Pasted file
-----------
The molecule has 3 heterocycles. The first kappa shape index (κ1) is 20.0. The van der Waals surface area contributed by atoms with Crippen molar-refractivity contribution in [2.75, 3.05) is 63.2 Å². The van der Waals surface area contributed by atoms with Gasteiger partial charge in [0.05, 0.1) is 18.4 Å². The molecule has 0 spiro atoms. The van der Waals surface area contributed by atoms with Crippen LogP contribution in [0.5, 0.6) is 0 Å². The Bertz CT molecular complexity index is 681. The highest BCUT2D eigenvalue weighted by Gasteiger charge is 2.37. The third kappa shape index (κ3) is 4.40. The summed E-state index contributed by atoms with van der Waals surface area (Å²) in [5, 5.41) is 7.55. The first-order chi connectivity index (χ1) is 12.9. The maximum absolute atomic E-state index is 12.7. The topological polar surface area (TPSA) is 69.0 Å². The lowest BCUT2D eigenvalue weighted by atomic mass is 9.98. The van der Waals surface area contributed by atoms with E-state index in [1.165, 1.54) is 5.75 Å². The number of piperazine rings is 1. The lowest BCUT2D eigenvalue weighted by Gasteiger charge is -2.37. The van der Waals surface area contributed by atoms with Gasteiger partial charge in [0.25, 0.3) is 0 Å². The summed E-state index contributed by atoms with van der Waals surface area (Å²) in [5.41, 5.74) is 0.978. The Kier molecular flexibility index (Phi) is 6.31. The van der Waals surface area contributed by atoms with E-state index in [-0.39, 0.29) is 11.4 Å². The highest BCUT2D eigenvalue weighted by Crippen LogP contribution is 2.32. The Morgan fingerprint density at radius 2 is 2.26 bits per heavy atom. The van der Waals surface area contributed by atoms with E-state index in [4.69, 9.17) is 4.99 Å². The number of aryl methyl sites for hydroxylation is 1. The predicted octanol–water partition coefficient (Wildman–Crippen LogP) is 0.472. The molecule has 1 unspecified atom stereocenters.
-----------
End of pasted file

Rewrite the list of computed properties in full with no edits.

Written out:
The molecule has 3 heterocycles. The first kappa shape index (κ1) is 20.0. The van der Waals surface area contributed by atoms with Crippen molar-refractivity contribution in [2.75, 3.05) is 63.2 Å². The van der Waals surface area contributed by atoms with Gasteiger partial charge in [0.05, 0.1) is 18.4 Å². The molecule has 0 spiro atoms. The van der Waals surface area contributed by atoms with Crippen LogP contribution in [0.5, 0.6) is 0 Å². The Bertz CT molecular complexity index is 681. The highest BCUT2D eigenvalue weighted by Gasteiger charge is 2.37. The third kappa shape index (κ3) is 4.40. The summed E-state index contributed by atoms with van der Waals surface area (Å²) in [5, 5.41) is 7.55. The first-order chi connectivity index (χ1) is 12.9. The maximum absolute atomic E-state index is 12.7. The topological polar surface area (TPSA) is 69.0 Å². The lowest BCUT2D eigenvalue weighted by atomic mass is 9.98. The van der Waals surface area contributed by atoms with E-state index in [1.165, 1.54) is 5.75 Å². The number of piperazine rings is 1. The lowest BCUT2D eigenvalue weighted by Gasteiger charge is -2.37. The van der Waals surface area contributed by atoms with Gasteiger partial charge in [0.25, 0.3) is 0 Å². The summed E-state index contributed by atoms with van der Waals surface area (Å²) in [5.41, 5.74) is 0.978. The Kier molecular flexibility index (Phi) is 6.31. The van der Waals surface area contributed by atoms with E-state index in [-0.39, 0.29) is 11.4 Å². The highest BCUT2D eigenvalue weighted by Crippen LogP contribution is 2.32. The Morgan fingerprint density at radius 2 is 2.26 bits per heavy atom. The van der Waals surface area contributed by atoms with E-state index in [4.69, 9.17) is 4.99 Å². The number of aryl methyl sites for hydroxylation is 1. The predicted octanol–water partition coefficient (Wildman–Crippen LogP) is 0.472. The molecule has 1 unspecified atom stereocenters.